Whether you’ve been working in your industry for a number of years or you just graduated college and you’re thinking to yourself, “I actually don’t want to do what I just got a degree in…” – Don’t panic.
We’re good at career changes and we’re here to help.
You see, one of the things that frustrated us about the current job market was seeing just how many “Entry Level Jobs” there were that required at least 3-5 years experience.
That one had us scratching our heads, too.
But there might be a few ways to help yourself wiggle your way into the career you’ve always wanted, even with seemingly no relevant experience to speak of.
Make a list of the skills you gained at your current job
Regardless of your feelings toward your current job, you’re bound to have gained a useful skill or two. Why not redeem those skills at a better-fitting, more fulfilling job?
Make a list of things you learned, experience you gained, and even the specific impacts you had on your company. You’ll need that for our next step.
Cross-reference that list with your interests and other experience
When measuring up your qualifications for a career change, don’t stop at your experience from previous work positions. Oftentimes hobbies, volunteer experience, or strides you’ve made in your own personal development can help you to fit into a role when your work experience is lacking.
Freelancing or starting a side-gig can also be a great way to gain experience in a field without having to land yourself an entry-level role. Do this well, and you could gain yourself some valuable experience as well as make connections that could set you up to get a job you really want in the future. You’ll also be showing off your grit and entrepreneurial spirit to prospective employers.
Find your niche
Now that you’ve got your list of specific skills and experiences you’ve gained, use your imagination and try to brainstorm the perfect job for you. If someone could tailor make a career based on your past experience and skills, what would that look like?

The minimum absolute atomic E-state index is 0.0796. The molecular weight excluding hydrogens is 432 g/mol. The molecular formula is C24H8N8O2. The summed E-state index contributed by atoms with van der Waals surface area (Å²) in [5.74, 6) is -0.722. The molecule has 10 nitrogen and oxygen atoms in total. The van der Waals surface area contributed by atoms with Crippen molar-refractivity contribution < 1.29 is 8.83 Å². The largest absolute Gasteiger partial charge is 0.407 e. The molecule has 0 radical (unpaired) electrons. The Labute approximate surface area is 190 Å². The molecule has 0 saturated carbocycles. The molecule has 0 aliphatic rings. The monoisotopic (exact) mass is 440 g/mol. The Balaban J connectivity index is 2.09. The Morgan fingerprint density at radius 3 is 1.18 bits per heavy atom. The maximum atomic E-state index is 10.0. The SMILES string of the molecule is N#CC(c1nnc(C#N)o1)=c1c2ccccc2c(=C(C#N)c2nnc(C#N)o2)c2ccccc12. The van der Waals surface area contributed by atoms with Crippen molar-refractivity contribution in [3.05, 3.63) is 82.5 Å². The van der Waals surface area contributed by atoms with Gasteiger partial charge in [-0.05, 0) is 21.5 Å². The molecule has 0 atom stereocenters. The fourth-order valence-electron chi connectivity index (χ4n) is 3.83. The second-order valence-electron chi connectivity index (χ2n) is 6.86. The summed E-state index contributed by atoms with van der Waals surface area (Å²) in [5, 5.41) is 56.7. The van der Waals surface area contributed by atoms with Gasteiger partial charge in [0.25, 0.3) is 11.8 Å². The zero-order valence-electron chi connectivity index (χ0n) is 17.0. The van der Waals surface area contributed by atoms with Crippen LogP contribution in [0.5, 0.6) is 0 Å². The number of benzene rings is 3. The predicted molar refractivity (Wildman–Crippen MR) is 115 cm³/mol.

Now, if there’s a job out there that looks anything similar to what you dreamed up, go for it! If you believe you’d be the perfect fit based on your background, then you’re probably the best person to convince a hiring manager of the same thing.
Take a look at this New York Times article: “Their Approach to Career Changes? Find a Niche, and Fill It” In the article, they mention several people with different motivations for their career changes: those coming out of the military and needing to find work, successful business people wanting more balance in their life, and those who decided to create their own path when other doors had been shut.
Develop the skills you’ll need for your career change
Whether you’re planning to take the leap now or to do so in the future, take the opportunity now to develop the skills you’ll need for the job you want. Read books, watch webinars, and listen to podcasts in your free time. If there are conferences or networking events in your area, try showing up simply to mingle with people in your prospective field. Attending classes or even gaining certifications can really tell a hiring manager that you’re serious about your new career and you’re ready to learn
Overall, developing your skills, even while working full time, can only help to improve your chances of moving on to bigger and better things.
Again, if you can, try to attend events that have to do with the field you want to get into. Strike up conversations with different people and see what their jobs are like. What struggles do they face in their role, what does a typical day may look like, and what they really love about their job? Besides getting a good feel for whether or not a job in this space might be a good fit for you, you may be able to make some valuable connections down the line.
Also, try connecting with anyone you already know who works in the field you want to enter.
Make your argument: Your career change cover letter
When making a career change, you, yourself, are going to be your most compelling advocate. When writing your resume and cover letter, be sure it tells the story of who you are now, how you got here, and where you want to end up. Explain to your prospective employer how your skills make sense for the position you want and why you’d make a great fit over someone else.
Here is a cover letter template we created just for those needing to make a career change. Use it but be sure to make it your own, telling your own story and sharing why you would be a great fit for your dream job.
Let us know what you thought of the template as well as your career change experience in the comments below!